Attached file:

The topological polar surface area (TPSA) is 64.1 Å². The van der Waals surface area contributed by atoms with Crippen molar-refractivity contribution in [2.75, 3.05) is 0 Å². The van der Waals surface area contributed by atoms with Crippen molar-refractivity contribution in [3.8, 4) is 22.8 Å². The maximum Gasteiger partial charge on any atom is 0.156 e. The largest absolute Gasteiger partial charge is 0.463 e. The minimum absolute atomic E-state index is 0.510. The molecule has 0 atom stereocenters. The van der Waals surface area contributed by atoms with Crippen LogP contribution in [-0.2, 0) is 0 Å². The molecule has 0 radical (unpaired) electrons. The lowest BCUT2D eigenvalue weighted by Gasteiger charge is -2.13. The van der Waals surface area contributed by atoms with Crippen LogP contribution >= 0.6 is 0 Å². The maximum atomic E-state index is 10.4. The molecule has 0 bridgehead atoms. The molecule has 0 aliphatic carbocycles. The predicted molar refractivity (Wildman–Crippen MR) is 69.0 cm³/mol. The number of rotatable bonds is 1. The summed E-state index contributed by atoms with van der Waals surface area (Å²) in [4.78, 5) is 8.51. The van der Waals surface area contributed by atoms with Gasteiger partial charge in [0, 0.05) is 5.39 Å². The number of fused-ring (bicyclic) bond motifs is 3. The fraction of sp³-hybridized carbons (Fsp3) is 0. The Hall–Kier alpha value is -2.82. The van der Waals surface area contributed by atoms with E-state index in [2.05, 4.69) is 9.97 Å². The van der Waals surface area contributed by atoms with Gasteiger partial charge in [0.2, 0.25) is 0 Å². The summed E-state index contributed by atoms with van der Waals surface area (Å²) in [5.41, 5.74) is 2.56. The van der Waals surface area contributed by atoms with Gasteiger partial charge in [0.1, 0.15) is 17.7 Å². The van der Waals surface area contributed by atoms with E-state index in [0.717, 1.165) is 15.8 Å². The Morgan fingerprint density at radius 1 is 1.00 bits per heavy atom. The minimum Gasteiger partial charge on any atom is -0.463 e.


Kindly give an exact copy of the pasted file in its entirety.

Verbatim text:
The topological polar surface area (TPSA) is 64.1 Å². The van der Waals surface area contributed by atoms with Crippen molar-refractivity contribution in [2.75, 3.05) is 0 Å². The van der Waals surface area contributed by atoms with Crippen molar-refractivity contribution in [3.8, 4) is 22.8 Å². The maximum Gasteiger partial charge on any atom is 0.156 e. The largest absolute Gasteiger partial charge is 0.463 e. The minimum absolute atomic E-state index is 0.510. The molecule has 0 atom stereocenters. The van der Waals surface area contributed by atoms with Crippen LogP contribution in [-0.2, 0) is 0 Å². The molecule has 0 radical (unpaired) electrons. The lowest BCUT2D eigenvalue weighted by Gasteiger charge is -2.13. The van der Waals surface area contributed by atoms with Crippen LogP contribution >= 0.6 is 0 Å². The maximum atomic E-state index is 10.4. The molecule has 0 bridgehead atoms. The molecule has 0 aliphatic carbocycles. The predicted molar refractivity (Wildman–Crippen MR) is 69.0 cm³/mol. The number of rotatable bonds is 1. The summed E-state index contributed by atoms with van der Waals surface area (Å²) in [4.78, 5) is 8.51. The van der Waals surface area contributed by atoms with Gasteiger partial charge in [0, 0.05) is 5.39 Å². The number of fused-ring (bicyclic) bond motifs is 3. The fraction of sp³-hybridized carbons (Fsp3) is 0. The Hall–Kier alpha value is -2.82. The van der Waals surface area contributed by atoms with E-state index in [2.05, 4.69) is 9.97 Å². The van der Waals surface area contributed by atoms with Gasteiger partial charge in [0.2, 0.25) is 0 Å². The summed E-state index contributed by atoms with van der Waals surface area (Å²) in [5.41, 5.74) is 2.56. The van der Waals surface area contributed by atoms with Gasteiger partial charge in [0.1, 0.15) is 17.7 Å². The van der Waals surface area contributed by atoms with E-state index in [0.717, 1.165) is 15.8 Å². The Morgan fingerprint density at radius 1 is 1.00 bits per heavy atom. The minimum Gasteiger partial charge on any atom is -0.463 e.